My father once told me a story about my grandmother, his mother. She would look at people and say, “see that person, you can see their life story in their face”. It’s a legacy, I suspect, of a generation which had been refugees, lived through two world wars, and ended up living in public housing in London’s East End. It’s a story that I sometimes think about when I take photographs.

I have no idea what stories the faces in this project tell. But I believe that faces do tell a story, whether real, imagined, or simply a narrative that we, as observers, project onto them. Faces we have known for a long time; those that pass us by, fleetingly; those that we remember; perhaps even those we imagine. Whatever, for this project, these photos tell a version of a story about the participants. The meanings are created by myself, as photographer; by the photographic technology; by the medium of display; and, of course, by the wonderful participants who agreed to be a part of this project.

The photographic narrative for this project is explored via two forms of photography. Firstly, the portraits were captured using a format no longer in production – a type of instant film photography created with a Polaroid Land Camera and peel apart film. It is a legacy from the days of analogue photography, when photographers would use instant film as a way to approximate the outcome of an image, before it was possible to get the instant feedback provided by digital photography.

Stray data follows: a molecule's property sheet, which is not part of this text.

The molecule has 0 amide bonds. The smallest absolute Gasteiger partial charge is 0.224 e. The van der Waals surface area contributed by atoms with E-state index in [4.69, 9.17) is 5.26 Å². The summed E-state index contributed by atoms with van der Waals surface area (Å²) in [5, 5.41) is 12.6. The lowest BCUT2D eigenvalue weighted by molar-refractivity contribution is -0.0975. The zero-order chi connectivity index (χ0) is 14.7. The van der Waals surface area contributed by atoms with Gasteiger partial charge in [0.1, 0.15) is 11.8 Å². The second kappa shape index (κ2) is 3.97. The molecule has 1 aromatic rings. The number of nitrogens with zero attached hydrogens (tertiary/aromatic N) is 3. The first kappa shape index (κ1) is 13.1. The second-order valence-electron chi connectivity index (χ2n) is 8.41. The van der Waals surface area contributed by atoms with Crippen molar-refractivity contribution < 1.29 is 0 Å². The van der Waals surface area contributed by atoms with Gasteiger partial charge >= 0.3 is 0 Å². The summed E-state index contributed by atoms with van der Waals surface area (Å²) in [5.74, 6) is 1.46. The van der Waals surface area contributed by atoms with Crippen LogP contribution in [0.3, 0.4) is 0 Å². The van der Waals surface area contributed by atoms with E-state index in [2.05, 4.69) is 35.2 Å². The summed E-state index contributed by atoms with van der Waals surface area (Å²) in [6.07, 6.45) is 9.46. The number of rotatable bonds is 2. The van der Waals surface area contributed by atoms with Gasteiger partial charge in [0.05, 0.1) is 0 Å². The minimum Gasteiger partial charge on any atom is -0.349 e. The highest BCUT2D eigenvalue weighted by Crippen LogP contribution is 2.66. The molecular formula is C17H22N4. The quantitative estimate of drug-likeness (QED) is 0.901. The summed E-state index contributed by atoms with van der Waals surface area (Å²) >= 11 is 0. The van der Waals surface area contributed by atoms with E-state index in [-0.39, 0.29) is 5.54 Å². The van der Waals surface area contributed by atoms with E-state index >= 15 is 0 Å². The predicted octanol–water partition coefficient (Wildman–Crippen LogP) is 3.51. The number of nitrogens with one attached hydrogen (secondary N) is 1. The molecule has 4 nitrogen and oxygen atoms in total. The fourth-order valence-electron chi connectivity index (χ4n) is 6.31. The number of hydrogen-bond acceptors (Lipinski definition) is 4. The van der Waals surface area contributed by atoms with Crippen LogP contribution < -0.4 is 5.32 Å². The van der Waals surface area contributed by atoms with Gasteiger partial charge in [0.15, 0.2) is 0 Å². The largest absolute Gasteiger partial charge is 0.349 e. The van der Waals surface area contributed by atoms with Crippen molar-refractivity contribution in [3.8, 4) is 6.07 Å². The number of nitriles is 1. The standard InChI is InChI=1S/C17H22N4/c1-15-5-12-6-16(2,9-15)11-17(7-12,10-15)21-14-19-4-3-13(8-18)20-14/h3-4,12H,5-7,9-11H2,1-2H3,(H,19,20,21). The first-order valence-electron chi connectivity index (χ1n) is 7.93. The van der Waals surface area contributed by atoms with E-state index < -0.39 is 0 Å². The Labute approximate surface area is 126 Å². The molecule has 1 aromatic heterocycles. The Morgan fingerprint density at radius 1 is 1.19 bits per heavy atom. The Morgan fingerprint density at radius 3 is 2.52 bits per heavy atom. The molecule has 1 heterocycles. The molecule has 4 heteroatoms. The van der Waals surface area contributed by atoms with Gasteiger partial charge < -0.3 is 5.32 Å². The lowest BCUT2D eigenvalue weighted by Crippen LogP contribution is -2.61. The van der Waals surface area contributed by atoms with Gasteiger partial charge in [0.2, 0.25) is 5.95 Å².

Secondly, I asked the participants to hold the instant photograph of themselves for a second photograph, this time digital. I was interested in how the participants would respond as they held the instant printed image of themselves. What story could they read from this reflected image? How did they feel about the quality of the image? The inability to delete and take another photo?

There were a multitude of responses. Some grimaced at the imperfection of the instant reproduction, others playfully posed and created a dramatic response. Others were more fascinated by the 1960s camera and film technology.

This is an ongoing project. It will last until the film runs out.

The photographs | About the project | Camera & film